January 12, 2013 § Leave a comment
There’s an awfully good essay by John McPhee in this week’s New Yorker (subscription probably required, but worth getting one just for this) on his writing method that ought to be required reading for any non-fiction writer–academic or otherwise.
Thanks to my father, I’ve been reading McPhee since high school, and his writing has never failed to hook me. His subject matter is always initially baffling (barge traffic on the Illinois River? Seriously? Seriously.), but his ear for a good story and his uncanny ability to explain complicated stuff makes him a must-read. If there’s one writer I’d most like to be when I sit down to write about skyscrapers–or even when I stand up in front of a tech class–he’s it.
This article is about how he structures his essays, and I have to say I had never really noticed how big a role this plays in their clarity. He’s an obsessive note taker, and I was happy to see that he and I share a spatial method–he lays his out on a plywood table, I pin mine up on a big cork board. And he struggles (or claims to) with chronology vs. thematics. Anyone who dabbles in history has this problem: do you tell the story from day one to day x in a straight line? Or do you try to organize a piece around a set of themes or arguments? He describes one essay (on the Metropolitan Museum’s Thomas Hoving) as being in an art gallery and looking at one painting or episode after another, which allowed him to bounce around chronologically.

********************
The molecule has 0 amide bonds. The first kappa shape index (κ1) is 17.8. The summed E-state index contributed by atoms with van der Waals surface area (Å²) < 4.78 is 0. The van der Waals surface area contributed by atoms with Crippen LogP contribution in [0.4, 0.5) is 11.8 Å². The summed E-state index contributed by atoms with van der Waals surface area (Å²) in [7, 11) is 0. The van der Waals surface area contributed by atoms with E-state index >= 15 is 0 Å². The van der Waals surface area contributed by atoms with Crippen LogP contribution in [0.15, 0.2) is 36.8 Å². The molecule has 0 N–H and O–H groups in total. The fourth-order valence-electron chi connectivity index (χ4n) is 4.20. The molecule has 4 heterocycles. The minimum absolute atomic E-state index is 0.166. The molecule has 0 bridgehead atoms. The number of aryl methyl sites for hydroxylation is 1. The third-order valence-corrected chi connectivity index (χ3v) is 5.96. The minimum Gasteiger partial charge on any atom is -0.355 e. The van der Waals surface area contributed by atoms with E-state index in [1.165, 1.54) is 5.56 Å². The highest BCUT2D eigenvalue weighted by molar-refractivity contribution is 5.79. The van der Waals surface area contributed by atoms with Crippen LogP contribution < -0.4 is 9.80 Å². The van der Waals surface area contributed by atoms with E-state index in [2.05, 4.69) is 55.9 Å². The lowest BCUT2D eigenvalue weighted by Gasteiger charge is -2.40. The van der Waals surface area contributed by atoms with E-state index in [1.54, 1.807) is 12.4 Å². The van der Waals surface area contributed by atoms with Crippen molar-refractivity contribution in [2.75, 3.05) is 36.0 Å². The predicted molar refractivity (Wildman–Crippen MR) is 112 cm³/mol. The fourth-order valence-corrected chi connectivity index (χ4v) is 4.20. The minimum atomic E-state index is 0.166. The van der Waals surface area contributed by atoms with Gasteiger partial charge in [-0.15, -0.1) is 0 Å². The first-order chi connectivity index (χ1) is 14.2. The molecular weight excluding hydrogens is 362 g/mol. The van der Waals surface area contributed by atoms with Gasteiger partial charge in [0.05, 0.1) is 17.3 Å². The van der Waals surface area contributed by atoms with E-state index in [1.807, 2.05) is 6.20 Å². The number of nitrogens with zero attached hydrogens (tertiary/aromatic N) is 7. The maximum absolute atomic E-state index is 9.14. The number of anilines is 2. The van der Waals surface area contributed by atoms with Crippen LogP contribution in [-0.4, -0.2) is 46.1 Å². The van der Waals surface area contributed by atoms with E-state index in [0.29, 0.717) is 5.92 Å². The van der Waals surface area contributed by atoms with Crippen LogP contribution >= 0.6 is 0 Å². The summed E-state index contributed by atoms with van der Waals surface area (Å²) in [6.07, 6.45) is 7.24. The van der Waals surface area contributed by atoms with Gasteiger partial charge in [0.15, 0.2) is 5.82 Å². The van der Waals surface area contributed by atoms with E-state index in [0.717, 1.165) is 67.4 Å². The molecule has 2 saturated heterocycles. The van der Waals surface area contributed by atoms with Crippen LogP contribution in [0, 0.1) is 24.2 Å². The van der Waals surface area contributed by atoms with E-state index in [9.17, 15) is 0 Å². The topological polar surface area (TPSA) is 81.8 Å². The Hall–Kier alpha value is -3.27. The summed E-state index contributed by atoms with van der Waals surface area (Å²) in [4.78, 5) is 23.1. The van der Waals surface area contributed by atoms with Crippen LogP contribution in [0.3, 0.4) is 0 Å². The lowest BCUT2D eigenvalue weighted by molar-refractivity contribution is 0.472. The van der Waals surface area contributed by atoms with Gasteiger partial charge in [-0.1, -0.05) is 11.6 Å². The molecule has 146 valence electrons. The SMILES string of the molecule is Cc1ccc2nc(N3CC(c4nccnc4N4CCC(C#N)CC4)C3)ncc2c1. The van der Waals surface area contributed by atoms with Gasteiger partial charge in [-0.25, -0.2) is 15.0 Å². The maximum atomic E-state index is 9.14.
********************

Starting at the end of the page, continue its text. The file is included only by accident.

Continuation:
McPhee doesn’t mention editing at all, which I suspect plays an equally huge role in how readable his work can be. But he does talk directly about his method, which involves taking a small packet of notes out at a time once the organizational structure has been decided, and working only from those during a given day or week. That, I’ve found, is the only way to do it–to take small bites and focus on a thousand words at a time (or about two dozen note cards). He describes this in a priceless quote that deserves to go over every academic’s keyboard:
If the contents of the seventh folder were before me, the contents of twenty-nine other folders were out of sight. Every organizational aspect was behind me. The procedure eliminated nearly all distraction and concentrated only the material I had to deal with in a given day or week. It painted me into a corner, yes, but in doing so it freed me to write.